Fenugreek is an amazing ingredient and brings life to every dish it’s in, so here are some tips on maximizing its flavors and fragrance.
- Buy in moderation. It’s always better to buy fenugreek in moderation, so it’s in its best condition whenever you want to cook with it.
- Don’t be afraid to mix and experiment. Fenugreek’s tastes will be enhanced when mixed with other spices such as cinnamon, cumin, bay leaves, coriander, and black pepper. There’s so much more!
- Remember to toast, fry, or roast fenugreek seeds. The seeds can be overwhelmingly bitter if you eat them raw, so it’s best to roast or fry them beforehand. This will enhance its sweetness and cut that unwanted bitterness.
- Don’t loosely add fenugreek to food! We love fenugreek in this house, but its flavors can overpower others in the pot. Always measure how much you add to your dish and make sure to balance it with other spices.
- If you can, grind your fenugreek seeds. Buying pre-ground fenugreek is obviously convenient, but you will get more from its taste if you grind them yourself. It increases its taste and longevity.
There’s Blue Fenugreek?! Does It Taste Different From The Green One?
Blue fenugreek (also known as utskho suneli) is a large part of Georgian cuisine. It belongs to the same family of our green fenugreek, but it has a milder, sweeter flavor—kind of like walnuts and the fall.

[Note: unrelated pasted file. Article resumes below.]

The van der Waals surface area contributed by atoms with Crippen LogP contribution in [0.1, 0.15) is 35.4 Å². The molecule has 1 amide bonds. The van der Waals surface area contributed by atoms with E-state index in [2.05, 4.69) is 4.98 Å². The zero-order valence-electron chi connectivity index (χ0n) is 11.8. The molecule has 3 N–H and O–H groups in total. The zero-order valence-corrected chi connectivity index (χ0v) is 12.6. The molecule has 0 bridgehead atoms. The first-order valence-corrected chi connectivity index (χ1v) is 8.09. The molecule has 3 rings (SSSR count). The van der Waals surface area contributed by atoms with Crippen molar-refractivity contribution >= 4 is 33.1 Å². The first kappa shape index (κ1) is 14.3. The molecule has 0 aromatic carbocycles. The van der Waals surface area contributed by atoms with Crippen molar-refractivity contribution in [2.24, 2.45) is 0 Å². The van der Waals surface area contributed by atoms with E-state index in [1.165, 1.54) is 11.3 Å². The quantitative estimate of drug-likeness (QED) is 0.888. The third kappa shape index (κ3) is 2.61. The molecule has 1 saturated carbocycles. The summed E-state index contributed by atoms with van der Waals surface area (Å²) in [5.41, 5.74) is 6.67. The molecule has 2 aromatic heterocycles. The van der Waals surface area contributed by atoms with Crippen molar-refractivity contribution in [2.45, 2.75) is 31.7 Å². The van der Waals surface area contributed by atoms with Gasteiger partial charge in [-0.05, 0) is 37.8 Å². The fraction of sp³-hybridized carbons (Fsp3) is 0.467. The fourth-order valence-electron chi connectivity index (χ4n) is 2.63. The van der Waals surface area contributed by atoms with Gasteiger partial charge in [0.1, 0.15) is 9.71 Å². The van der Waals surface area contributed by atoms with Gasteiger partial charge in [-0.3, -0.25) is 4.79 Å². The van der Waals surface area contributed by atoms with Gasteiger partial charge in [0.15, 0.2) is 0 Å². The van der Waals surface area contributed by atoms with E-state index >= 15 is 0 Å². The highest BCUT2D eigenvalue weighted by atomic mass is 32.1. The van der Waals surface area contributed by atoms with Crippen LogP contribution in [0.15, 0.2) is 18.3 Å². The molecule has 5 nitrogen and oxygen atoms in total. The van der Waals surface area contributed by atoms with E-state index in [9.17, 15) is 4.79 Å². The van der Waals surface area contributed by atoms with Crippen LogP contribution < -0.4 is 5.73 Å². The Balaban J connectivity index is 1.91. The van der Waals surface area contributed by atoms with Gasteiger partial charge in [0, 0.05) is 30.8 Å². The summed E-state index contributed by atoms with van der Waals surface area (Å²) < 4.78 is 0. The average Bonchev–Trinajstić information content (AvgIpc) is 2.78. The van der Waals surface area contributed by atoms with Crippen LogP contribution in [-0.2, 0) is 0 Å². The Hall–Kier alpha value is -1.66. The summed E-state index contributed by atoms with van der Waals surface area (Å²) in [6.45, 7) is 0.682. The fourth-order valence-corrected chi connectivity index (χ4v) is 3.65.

Blue fenugreek seeds have a mild scent, but when they are ground, they slowly develop a luxurious, warm aroma and taste. It’s commonly used in vegetable dishes and other dishes that contain walnuts. You can also use it in meat, poultry, soups, and spinach dishes.
Its flavor is almost addicting!
Blue fenugreek leaves are a prized possession in some parts of Switzerland and are even one of the components in a cheese called Schabziegerkle. (Phew, that’s hard to pronounce!😅)
Frequently Asked Questions
What does fenugreek do for females?
Fenugreek has a long line of history in women’s health, as it is said to help with labor and childbirth. It is also used to treat gynecological issues such as uterine problems and painful menstruation.
Fenugreek is claimed to act as a galactagogue, which is something to help a breastfeeding mum increase breast milk supply.
Does fenugreek taste like licorice?
Fenugreek has a complex and sweet smell that actually tastes like a mixture of celery and maple syrup. It is often compared to licorice, but don’t confuse it with anise! It has a very prominent licorice flavor.
Is it safe to take fenugreek daily?
This spice is safe to be consumed in moderate amounts, however, too much of a good thing might turn out bad!
It’s best to eat fenugreek whenever you want, just not every day. Too much fenugreek can induce side effects such as headaches, nausea, and dizziness. These symptoms are rare, but it’s best to be prepared.
Does fenugreek increase breast size?
Fenugreek affects the mammary glands and increases breast milk production, naturally increasing bust size. This change is not drastic, though, so don’t worry!